We have implemented the complete set of dim-6 operators as well as a complete set of bosonic dim-8 operators together with the prescription of K-/T-matrix unitarization (for longitudinal VBS) in the Monte Carlo event generator WHIZARD [17, 18]. It contains a quite elaborate machinery for QCD precision physics, where it uses the color flow formalism [19], it has its own parton shower implementations [20], and quite recently has successfully demonstrated its QCD NLO capabilities [22]. WHIZARD has been used for a plethora of BSM studies, and is able to read in external models, e.g. via [21]. Using this implementation, we simulated vector boson scattering at the LHC with its design energy of TeV for all kinds of narrower and wider resonances of different spin and isospin. Fig. 5 shows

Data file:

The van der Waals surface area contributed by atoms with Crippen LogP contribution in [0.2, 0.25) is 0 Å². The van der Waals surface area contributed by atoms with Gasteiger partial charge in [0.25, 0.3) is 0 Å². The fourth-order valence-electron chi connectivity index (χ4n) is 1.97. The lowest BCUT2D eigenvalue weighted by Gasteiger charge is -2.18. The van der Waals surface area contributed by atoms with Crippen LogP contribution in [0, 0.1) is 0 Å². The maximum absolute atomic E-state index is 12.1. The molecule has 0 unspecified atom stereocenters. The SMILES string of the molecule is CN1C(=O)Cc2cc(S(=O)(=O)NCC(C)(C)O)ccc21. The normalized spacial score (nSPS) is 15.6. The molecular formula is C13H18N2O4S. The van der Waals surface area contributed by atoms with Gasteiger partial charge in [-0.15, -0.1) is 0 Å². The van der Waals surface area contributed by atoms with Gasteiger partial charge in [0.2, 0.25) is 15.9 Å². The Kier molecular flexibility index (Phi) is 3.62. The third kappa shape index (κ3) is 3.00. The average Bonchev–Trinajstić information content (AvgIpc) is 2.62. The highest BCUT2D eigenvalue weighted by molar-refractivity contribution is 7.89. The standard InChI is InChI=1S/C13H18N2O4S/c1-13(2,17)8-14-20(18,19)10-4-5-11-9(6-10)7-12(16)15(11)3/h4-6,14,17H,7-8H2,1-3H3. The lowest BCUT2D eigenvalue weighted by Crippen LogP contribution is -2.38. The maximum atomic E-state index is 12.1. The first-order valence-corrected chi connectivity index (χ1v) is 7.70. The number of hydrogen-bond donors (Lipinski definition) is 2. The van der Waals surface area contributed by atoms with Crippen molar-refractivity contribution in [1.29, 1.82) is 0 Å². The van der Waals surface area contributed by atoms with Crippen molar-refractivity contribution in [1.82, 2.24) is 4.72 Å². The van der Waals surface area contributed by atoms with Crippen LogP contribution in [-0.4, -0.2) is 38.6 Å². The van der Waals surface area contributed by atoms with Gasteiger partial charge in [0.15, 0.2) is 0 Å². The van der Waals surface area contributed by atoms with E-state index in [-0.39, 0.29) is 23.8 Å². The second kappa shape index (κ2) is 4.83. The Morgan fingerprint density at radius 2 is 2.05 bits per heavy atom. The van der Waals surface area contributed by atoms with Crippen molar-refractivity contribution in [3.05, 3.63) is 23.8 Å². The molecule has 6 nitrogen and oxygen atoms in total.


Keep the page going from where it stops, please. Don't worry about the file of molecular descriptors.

an example of a isoscalar tensor resonance of mass TeV and a width of GeV in the scattering of opposite-sign s into two s. A standard set of selection cuts are mentioned in the caption of the figure. The left plot shows the invariant mass of the diboson system, which in this case is fully reconstructible, while the right plot shows the distribution of the opening angle of the two muons from one of the s. The latter is one of the angular observables that could be used to discriminate the spin of such resonances. More examples can be found in [7].

## 4 Conclusions